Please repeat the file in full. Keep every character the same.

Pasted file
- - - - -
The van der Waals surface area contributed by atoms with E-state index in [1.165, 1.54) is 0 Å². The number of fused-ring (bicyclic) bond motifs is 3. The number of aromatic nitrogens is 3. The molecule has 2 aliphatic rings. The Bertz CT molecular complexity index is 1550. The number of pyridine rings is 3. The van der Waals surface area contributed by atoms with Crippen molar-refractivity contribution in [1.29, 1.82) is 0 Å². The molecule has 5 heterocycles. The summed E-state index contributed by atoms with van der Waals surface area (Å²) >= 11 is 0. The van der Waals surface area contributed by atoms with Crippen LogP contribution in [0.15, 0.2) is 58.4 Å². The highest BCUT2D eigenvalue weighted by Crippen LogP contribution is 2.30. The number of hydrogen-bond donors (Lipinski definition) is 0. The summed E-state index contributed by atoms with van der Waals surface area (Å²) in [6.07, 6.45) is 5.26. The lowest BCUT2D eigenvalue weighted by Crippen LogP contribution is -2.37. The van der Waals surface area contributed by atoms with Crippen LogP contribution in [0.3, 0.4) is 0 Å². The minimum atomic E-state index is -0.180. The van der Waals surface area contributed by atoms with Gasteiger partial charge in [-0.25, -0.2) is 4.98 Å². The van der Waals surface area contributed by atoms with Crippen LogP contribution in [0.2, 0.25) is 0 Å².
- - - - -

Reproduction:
The van der Waals surface area contributed by atoms with E-state index in [1.165, 1.54) is 0 Å². The number of fused-ring (bicyclic) bond motifs is 3. The number of aromatic nitrogens is 3. The molecule has 2 aliphatic rings. The Bertz CT molecular complexity index is 1550. The number of pyridine rings is 3. The van der Waals surface area contributed by atoms with Crippen molar-refractivity contribution in [1.29, 1.82) is 0 Å². The molecule has 5 heterocycles. The summed E-state index contributed by atoms with van der Waals surface area (Å²) >= 11 is 0. The van der Waals surface area contributed by atoms with Crippen LogP contribution in [0.15, 0.2) is 58.4 Å². The highest BCUT2D eigenvalue weighted by Crippen LogP contribution is 2.30. The number of hydrogen-bond donors (Lipinski definition) is 0. The summed E-state index contributed by atoms with van der Waals surface area (Å²) in [6.07, 6.45) is 5.26. The lowest BCUT2D eigenvalue weighted by Crippen LogP contribution is -2.37. The van der Waals surface area contributed by atoms with Crippen LogP contribution in [0.3, 0.4) is 0 Å². The minimum atomic E-state index is -0.180. The van der Waals surface area contributed by atoms with Gasteiger partial charge in [-0.25, -0.2) is 4.98 Å². The van der Waals surface area contributed by atoms with Crippen LogP contribution in [0.2, 0.25) is 0 Å².